Upon his death, Little Walter left a recording career unparalleled in the history of postwar Chicago Blues. His musicianship has influenced nearly every modern blues harmonica player. In the liner notes to Confessin’ the Blues, Pete Welding wrote: “Honor Little Walter, who gave us so much and, who like most bluesmen, received so little.” But as a man who lived through his instrument, Walter knew no other source of reward than the mastery of his art and the freedom to create music of original expression.
Little Walter: Confessin’ the Blues, Chess.
Little Walter: I Hate to See You Go, Chess.
The Best of Little Walter, Chess.
The Best of Little Walter, Volume II, Chess.
Boss of the Blues Harmonica, Chess.
The Blues World of Little Walter, Delmark.
Little Walter, Chess, 1976.
The Essential Little Walter, Chess, 1993.
More Real Folk Blues: Muddy Waters, Chess, 1967.
Muddy Waters: Trouble No More, Singles 1955-1959, Chess, 1989.
Jimmy Rogers: Chicago Bound, Chess.
The Best of Chess, Volume I, Chess.
The Best of Chess, Volume II, Chess.
Chicago Boogie! 1947, St. George Records, 1983.
Blues Guitar: The Men Who Made the Music, From the Pages of Guitar Player Magazine, edited by Jas Obrecht, Miller Freeman Books, 1993.
Dixon, Willie, and Don Snowden, I Am the Blues: The Willie Dixon Story Da Capo, 1989.
Lomax, Alan, The Land Where the Blues Began, Pantheon Books, 1993.
Oliver, Paul, Conversation With the Blues, Horizon Press, 1965.
Oliver, Paul, The Blackwell Record Guide to Blues Records, Basil Blackwell, 1989.
Palmer, Robert, Deep Blues, Viking Press, 1989.
Rowe, Mike, Chicago Blues: The City and the Music, Da Capo, 1975.
Blues Access, summer 1994.
Blues Revue, fall 1994.
Additional information for this profile was obtained from the liner notes to Confessin’ the Blues, by Pete Welding.
"Walter, Little." Contemporary Musicians. . Encyclopedia.com. (April 21, 2018). http://www.encyclopedia.com/education/news-wires-white-papers-and-books/walter-little
"Walter, Little." Contemporary Musicians. . Retrieved April 21, 2018 from Encyclopedia.com: http://www.encyclopedia.com/education/news-wires-white-papers-and-books/walter-little
Modern Language Association
The Chicago Manual of Style
American Psychological Association
Walter, Little 1930–1968
Little Walter 1930–1968
Blues musician, vocalist
The sound of the amplified harmonica—blaring out sharp contrasts of chords and intricate melody lines, exploding into voice-like moans and grunts, and often matching the musical expressivity of more technically complex instruments—is integral to the music recognized all over the world as Chicago blues. The musician most responsible for the harmonica’s importance was Little Walter, who played the instrument in the band of pioneering Chicago blues guitarist Muddy Waters and later began making appearances and recordings on his own. Little Walter forged an entirely original harmonica style that has influenced virtually all later players of the instrument in the blues tradition.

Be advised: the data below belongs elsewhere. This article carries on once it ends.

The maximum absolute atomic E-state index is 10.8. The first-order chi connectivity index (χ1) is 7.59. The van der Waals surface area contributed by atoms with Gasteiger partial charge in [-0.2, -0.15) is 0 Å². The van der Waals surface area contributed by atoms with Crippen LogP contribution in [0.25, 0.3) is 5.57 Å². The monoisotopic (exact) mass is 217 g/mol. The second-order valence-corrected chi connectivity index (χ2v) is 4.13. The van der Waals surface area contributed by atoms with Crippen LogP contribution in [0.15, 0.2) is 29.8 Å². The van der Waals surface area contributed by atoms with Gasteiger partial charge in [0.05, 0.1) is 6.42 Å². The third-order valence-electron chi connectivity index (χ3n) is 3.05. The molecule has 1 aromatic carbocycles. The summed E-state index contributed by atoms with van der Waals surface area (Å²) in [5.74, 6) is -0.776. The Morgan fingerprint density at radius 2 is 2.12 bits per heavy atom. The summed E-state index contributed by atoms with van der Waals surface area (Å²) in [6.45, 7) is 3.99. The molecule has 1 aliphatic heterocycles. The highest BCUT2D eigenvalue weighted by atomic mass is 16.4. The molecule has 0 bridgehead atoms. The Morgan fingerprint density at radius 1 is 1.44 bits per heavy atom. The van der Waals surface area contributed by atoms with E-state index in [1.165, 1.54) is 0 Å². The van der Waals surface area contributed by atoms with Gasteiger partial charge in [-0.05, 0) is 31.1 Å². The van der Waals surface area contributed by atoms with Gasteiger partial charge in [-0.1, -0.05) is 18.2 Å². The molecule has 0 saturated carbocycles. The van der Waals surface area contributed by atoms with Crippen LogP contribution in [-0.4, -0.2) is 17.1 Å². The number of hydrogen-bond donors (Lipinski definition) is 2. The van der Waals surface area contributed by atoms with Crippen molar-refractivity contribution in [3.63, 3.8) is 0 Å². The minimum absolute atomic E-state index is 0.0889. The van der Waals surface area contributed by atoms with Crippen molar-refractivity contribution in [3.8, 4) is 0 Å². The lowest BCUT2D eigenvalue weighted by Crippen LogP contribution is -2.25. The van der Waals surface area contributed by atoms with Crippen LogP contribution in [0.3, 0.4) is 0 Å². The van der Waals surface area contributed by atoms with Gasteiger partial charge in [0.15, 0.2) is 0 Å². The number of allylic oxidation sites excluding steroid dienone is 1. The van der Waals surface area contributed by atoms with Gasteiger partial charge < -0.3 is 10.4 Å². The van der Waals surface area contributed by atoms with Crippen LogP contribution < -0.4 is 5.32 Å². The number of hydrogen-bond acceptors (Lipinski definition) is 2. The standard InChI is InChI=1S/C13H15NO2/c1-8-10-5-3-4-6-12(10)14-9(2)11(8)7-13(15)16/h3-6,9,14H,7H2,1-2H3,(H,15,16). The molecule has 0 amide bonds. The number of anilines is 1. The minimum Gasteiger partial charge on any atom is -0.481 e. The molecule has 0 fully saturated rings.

Little Walter was born Marion Walter Jacobs on May 1, 1930, in Marksville, Louisiana. He grew up in rural poverty on a farm in Alexandria. At age eight he acquired a harmonica and taught himself to play it by listening to blues harmonica recordings by John Lee “Sonny Boy” Williamson. When he was 12 he ran away from home and eked out a living playing in bars in New Orleans. From there he followed the Great Migration route of southern blacks north to Chicago. He made months-long stops in Helena, Arkansas, in Memphis, and in St. Louis, growing musically along the way as the result of meetings with Williamson, Honey boy Edwards, and others. By 1947 he was in Chicago.
Landing in the musically rich Maxwell Street market area, Little Walter at first had to keep himself alive by playing on the streets. But he quickly became acquainted with local blues stars such as Tampa Red and Big Bill Broonzy. He especially impressed guitarist Jimmy Rogers, who performed with Little Walter and introduced him to Muddy Waters. Little Walter made his first recordings in 1947 for the tiny Ora Nelle label headquartered on Maxwell Street. The following year, he joined Waters’s touring band. In the words of the All Music Guide, “the resulting stylistic tremors of that coupling are still being felt today.” The combination of Little Walter’s harmonica and Waters’s electric guitar helped to transform the blues from a rural music to a sound that reflected the new conditions of urban black America.
Little Walter toured with Waters until 1952 and was featured on many Waters recordings of the period on the Chess label—recordings that are now considered blues classics. These included national rhythm and blues hits such as “Louisiana Blues” (1951) and “Honey Bee,” one of the occasional records on which Little Walter played guitar. An impatient, magnificent talent in his early twenties, Little Walter began to think of bigger and better things. His chance came when Chess released on the “B” side of a 45 rpm single record an untitled harmonica instrumental that the Waters band had been using as theme music.